Are you asking – and can you answer – some important questions?

Obviously, information security and risk management are critical issues for any organization, regardless of its size or the industry in which it participates. But maintaining the security of your information and others’ information that you possess, as well as mitigating the risk associated with data breaches, is difficult and getting tougher all the time. This is particularly true in an era in which employees and contractors increasingly use their personal devices and applications to create and store corporate content.

There are some important questions about your organization’s information security status and practices that you should be asking – and that you should be able to answer quickly:

  • Do you know how many users in your organization have installed and are using Dropbox, Microsoft OneDrive, Google Drive or a similar solution to store work-related documents? If so, do you know what data they are storing there? If so, does your corporate IT department have ready access to this content if, for example, an employee leaves the company?
  • Are some of your employees sexually harassing other employees or sharing ethnic jokes through the corporate email system, instant messaging or social media? If so, can you readily identify these people in real time or near real time and take appropriate steps to ensure that it stops immediately?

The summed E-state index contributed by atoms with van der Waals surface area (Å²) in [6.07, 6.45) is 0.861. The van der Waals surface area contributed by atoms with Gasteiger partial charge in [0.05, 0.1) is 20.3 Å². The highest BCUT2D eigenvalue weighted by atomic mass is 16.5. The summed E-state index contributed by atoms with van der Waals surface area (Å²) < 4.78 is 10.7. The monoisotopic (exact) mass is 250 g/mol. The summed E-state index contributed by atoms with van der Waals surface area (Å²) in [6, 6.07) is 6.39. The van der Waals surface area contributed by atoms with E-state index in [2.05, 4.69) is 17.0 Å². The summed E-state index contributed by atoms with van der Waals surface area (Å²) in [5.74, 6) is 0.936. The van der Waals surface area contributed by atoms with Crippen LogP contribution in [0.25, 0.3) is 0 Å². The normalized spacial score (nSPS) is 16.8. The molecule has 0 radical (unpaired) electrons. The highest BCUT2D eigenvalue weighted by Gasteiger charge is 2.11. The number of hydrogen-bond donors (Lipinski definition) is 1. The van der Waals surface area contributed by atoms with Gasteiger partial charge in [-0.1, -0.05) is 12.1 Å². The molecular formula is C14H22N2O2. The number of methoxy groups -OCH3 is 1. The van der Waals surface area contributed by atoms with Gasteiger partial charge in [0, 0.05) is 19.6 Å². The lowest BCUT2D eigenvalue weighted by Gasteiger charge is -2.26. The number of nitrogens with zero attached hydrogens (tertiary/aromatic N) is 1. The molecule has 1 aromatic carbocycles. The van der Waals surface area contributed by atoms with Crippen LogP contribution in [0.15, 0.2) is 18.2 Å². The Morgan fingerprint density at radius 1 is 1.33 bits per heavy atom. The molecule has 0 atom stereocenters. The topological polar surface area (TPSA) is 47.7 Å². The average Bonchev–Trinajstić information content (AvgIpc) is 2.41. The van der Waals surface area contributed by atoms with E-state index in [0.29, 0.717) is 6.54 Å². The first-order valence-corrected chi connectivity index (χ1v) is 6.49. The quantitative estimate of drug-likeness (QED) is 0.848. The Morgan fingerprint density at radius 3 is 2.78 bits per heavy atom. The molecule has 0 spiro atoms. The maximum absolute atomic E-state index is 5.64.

• Are any of your employees sending sensitive or confidential information to your competitors?
  • When the corporate email system goes down, do your employees use their personal Webmail accounts to continue sending work-related emails? If so, are these emails and their content easily recoverable by your IT department so that they can be scanned and archived in compliance with corporate policies?
  • When employees leave the company, is there a formal and reliable process for decommissioning their access to corporate resources, including their access to personally managed repositories that store corporate content?
  • Do ex-employees still have access to your corporate systems and/or data assets?
  • Do users employ very strong passwords to access corporate resources? Do they change them periodically? Are corporate passwords managed by IT?
  • When users need to send files that are larger than can be sent by your corporate email system, do they use a corporate-managed solution to do this?
  • Do users encrypt emails when necessary, such as when sending customers’ personal financial information or employees’ protected health information?
  • Have employees received formal training about protecting themselves and the organization from phishing or spearphishing attacks? If so are they tested periodically to determine if the training has been effective?
  • Is your organization archiving business records to satisfy eDiscovery, regulatory or other obligations? If so, are you archiving them in email only, or in every venue they might be found, such as instant messaging, social media, Dropbox, Salesforce Chatter, etc.?
  • Is the content from employee’s smartphones and tablets – whether company or personally owned – archived on a continuous basis?

These questions are the just the tip of the iceberg with respect to the types of questions you need to be asking – and that you should be able to answer quickly and accurately.

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